Go Premium for a chance to win a PS4. Enter to Win

x
?
Solved

[noob][c++]  what is a container?

Posted on 2007-11-16
6
Medium Priority
?
199 Views
Last Modified: 2010-04-01
what is a container?
0
Comment
Question by:Troudeloup
6 Comments
 
LVL 14

Assisted Solution

by:cuziyq
cuziyq earned 400 total points
ID: 20299637
A container is a set of data wrapped up in a class.  A linked list is an example of a container class.
0
 
LVL 30

Assisted Solution

by:Axter
Axter earned 1000 total points
ID: 20299657
A container is a class that stores multiple objects of the same type.
0
 
LVL 30

Accepted Solution

by:
Axter earned 1000 total points
ID: 20299666
Example containers:
std::vector
std::list
std::deque
std::map
std::set

Some would also consider std::string a container.
0
Industry Leaders: We Want Your Opinion!

We value your feedback.

Take our survey and automatically be enter to win anyone of the following:
Yeti Cooler, Amazon eGift Card, and Movie eGift Card!

 
LVL 39

Assisted Solution

by:itsmeandnobodyelse
itsmeandnobodyelse earned 600 total points
ID: 20299695
To add to above information:

By using template containers you can store any arbitrary type. The most used container class is std::vector which is a dynamic array class. A special and very useful container is std::map whic is a so-called dictionary. A dictionary has a key and data type, which were stored as a pair. A dictionary provides a fast access to the data via the key.

Regards, Alex
0
 
LVL 30

Expert Comment

by:Axter
ID: 20300263
FYI:
Many developer make the mistake of using std::list as they're default container.
For most requirements std::vector is more efficient then std::list.
Moreover, the C++ standard recommends using std::vector as the default container.

In general, std::list should only be used when you need to remove or add content from the center of the container.

std::deque should be used if you need to add or remove content from the start (beginning) of the container, but don't need to add/remove content from the center.

std::vector should be the default container, since for most requirements, you only need to add/remove content from the end of the container.

Some experts recommend using std::vector, even when you need to add/content from the start or middle of the container when the add/remove action is not accessive.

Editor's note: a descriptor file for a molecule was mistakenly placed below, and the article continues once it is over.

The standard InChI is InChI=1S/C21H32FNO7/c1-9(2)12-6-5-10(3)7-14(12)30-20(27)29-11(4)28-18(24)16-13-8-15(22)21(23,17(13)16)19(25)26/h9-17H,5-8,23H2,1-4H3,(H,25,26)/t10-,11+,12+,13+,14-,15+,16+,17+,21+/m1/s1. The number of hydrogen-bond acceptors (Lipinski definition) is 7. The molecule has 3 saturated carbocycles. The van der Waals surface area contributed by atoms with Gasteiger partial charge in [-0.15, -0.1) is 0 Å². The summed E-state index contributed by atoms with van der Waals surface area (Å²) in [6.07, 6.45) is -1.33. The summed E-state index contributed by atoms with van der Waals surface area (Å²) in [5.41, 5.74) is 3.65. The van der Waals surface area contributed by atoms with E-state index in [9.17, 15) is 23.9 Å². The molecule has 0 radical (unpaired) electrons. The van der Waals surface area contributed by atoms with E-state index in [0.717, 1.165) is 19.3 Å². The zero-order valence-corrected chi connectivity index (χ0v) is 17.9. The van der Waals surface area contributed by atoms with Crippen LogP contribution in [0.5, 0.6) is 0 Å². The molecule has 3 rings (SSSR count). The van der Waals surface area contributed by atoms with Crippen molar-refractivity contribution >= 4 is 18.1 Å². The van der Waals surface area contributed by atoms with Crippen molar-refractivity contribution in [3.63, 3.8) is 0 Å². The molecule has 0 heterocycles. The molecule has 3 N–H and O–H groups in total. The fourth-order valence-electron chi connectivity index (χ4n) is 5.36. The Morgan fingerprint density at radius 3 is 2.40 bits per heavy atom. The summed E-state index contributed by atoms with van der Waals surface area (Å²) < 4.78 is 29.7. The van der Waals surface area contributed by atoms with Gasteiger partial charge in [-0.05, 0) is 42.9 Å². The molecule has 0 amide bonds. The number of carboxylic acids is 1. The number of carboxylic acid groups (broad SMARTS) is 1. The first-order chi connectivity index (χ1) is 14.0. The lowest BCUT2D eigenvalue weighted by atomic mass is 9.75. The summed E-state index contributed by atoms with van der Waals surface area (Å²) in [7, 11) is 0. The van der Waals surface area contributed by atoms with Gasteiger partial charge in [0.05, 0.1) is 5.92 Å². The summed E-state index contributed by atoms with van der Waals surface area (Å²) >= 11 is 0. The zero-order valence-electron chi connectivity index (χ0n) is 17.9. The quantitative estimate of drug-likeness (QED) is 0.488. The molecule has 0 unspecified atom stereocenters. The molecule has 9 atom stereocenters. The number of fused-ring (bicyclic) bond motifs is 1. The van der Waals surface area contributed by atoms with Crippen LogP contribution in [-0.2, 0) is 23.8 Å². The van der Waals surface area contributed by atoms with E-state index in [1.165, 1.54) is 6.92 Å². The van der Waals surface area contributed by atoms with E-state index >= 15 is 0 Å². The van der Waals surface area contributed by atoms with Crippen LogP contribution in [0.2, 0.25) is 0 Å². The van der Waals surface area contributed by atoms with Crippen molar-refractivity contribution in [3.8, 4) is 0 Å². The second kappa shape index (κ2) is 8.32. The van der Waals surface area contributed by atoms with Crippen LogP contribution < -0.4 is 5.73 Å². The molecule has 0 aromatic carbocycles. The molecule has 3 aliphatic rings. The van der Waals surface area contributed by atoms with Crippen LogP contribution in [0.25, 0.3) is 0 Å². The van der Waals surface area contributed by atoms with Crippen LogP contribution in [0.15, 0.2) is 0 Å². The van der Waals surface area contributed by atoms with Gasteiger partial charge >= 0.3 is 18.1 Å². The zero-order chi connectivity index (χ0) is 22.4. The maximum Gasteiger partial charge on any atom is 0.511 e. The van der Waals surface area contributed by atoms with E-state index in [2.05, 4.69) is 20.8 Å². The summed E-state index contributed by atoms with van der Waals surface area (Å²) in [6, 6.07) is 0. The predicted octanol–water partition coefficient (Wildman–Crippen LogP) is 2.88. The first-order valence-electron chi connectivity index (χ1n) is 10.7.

0

Featured Post

VIDEO: THE CONCERTO CLOUD FOR HEALTHCARE

Modern healthcare requires a modern cloud. View this brief video to understand how the Concerto Cloud for Healthcare can help your organization.

Question has a verified solution.

If you are experiencing a similar issue, please ask a related question

Errors will happen. It is a fact of life for the programmer. How and when errors are detected have a great impact on quality and cost of a product. It is better to detect errors at compile time, when possible and practical. Errors that make their wa…
Written by John Humphreys C++ Threading and the POSIX Library This article will cover the basic information that you need to know in order to make use of the POSIX threading library available for C and C++ on UNIX and most Linux systems.   [s…
The goal of the video will be to teach the user the concept of local variables and scope. An example of a locally defined variable will be given as well as an explanation of what scope is in C++. The local variable and concept of scope will be relat…
The viewer will be introduced to the member functions push_back and pop_back of the vector class. The video will teach the difference between the two as well as how to use each one along with its functionality.

916 members asked questions and received personalized solutions in the past 7 days.

Join the community of 500,000 technology professionals and ask your questions.

Join & Ask a Question